7 Nov 2001 rlk   » (Journeyer)

It's been a while

Gimp-print 4.2 is nearing release. It's hard to believe that it's been more than a year since gimp-print 4.0 came out; I didn't expect it to take as long. It's going to be a good release; we have a nice mix of new printers (particularly Epsons, since Epson is so much more helpful with what we really need), improved quality, and improved architecture. Roger Leigh, who joined after 4.0 came out after I found that he had done some work on an Epson utility, did a huge job creating a proper library from the core. And finally, Andy Stewart wrote a user's manual. That's one of the biggest improvements in 4.2. Pity docbook's so fragile, but it's worth it.

I would have liked to have done more architectural work, but 4.2 wasn't planned to be a major release, so we didn't expect to accomplish much. We accomplished more than we really planned, but we took a lot longer (I envisioned 6-9 months, and we're currently over 12). Some of it has been feature creep, but I don't think that that's the main problem; we've stayed within reasonable bounds. The big problem is that everything happens slowly, because nobody can really commit to anything, because paid work and such get in the way. The big architectural change happened early in the cycle, and all of the fallout was really over by early spring. Cleaning up the engineering of the documentation has taken some time, and a lot of that came in late, but that's as good a reason to hold a release as any.

We have 15 bugs open right now. The bug rate shot way up after beta-4, although some of that's simply pickier reporting on my part. There's one really critical one (more below), one that concerns me but I need to know how to try to reproduce it, two more easy fixes that I have out for review but that should never have gotten as far as they did before being found, and another one that just needs testing on a BSD platform. There are some other bugs that are definitely fixed, some that are low enough priority so we can go release without them (we've planned to, in fact), and so forth. So it's not quite as bad as it looks, but we do have a few stoppers yet.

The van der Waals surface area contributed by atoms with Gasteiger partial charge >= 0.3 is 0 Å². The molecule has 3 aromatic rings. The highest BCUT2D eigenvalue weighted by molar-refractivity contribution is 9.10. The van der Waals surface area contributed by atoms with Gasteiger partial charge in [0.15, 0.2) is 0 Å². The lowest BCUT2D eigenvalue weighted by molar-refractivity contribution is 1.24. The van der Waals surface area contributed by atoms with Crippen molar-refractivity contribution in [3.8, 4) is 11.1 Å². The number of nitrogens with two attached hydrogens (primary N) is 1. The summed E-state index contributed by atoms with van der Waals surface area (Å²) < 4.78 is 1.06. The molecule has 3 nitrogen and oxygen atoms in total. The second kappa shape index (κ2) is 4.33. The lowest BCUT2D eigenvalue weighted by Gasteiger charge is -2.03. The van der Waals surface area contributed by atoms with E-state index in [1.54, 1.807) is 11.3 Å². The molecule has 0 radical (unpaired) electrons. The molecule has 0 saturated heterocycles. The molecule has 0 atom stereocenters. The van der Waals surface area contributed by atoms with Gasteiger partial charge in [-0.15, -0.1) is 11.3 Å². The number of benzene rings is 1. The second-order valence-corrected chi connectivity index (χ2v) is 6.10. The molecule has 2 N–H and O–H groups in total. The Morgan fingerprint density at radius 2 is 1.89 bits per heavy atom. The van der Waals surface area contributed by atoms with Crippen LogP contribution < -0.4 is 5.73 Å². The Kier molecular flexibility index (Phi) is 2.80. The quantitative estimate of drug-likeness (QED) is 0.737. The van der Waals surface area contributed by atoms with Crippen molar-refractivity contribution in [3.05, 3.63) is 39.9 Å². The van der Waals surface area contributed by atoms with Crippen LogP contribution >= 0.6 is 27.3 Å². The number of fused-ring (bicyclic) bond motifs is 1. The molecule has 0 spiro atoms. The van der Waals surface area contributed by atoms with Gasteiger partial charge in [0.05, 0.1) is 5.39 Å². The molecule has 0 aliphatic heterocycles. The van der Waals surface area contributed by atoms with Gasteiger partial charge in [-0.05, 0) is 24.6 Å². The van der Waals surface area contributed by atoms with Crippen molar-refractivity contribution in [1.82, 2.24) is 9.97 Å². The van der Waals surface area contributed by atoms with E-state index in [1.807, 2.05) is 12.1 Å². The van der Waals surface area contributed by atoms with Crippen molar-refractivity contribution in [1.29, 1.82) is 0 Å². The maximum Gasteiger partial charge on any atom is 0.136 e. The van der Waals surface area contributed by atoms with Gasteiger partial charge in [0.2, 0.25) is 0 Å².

Translation of PPD files

The nasty bug involves translation of PPD files. Another thing that we've done this time around is that we're translating Gimp-Print into a number of languages. One of the core gimp-print applications is a driver for CUPS driver. CUPS uses PPD files, and these files should be in the correct language for the user.

The PPD files are created at compile time, not at run time, and therein lies at least part of the problem. The internationalization mechanism (GNU gettext, or anything compatible) likes to find its message catalogs in certain places, and of course at compile time they aren't there. The POSIX-standard stuff seems to only like working in terms of valid locales, and there's no guarantee that the name of a language (e. g. "sv") will be the name of a valid locale. If it is, everything works; if not, it usually doesn't. The GNU gettext has an escape hatch: if you set the LANGUAGE environment variable, it just uses that without worrying about anything else.

The standard configure package has a --with-included-gettext option to use the gettext bundled with the package (in this case, we're bundling 0.10.40). I don't really like this, since it forces a fairly important decision on the user based on something that's only needed once (at compile time), but this would probably be acceptable, if it worked. Problem is, at least on the FreeBSD machine at Sourceforge, it doesn't! Even with --with-included-gettext, even with static linking, the PPD files just don't get translated! This causes six identical copies of the PPD files to get translated. When there are 133 PPD files per language (totalling 1 MB per language compressed), and when every one of these shows up in a menu for CUPS users, it's really quite unpleasant.

It's probably quite obvious from this that I am not an expert in this particular area. If anyone is, and would like to help us out, the bug in question is here.

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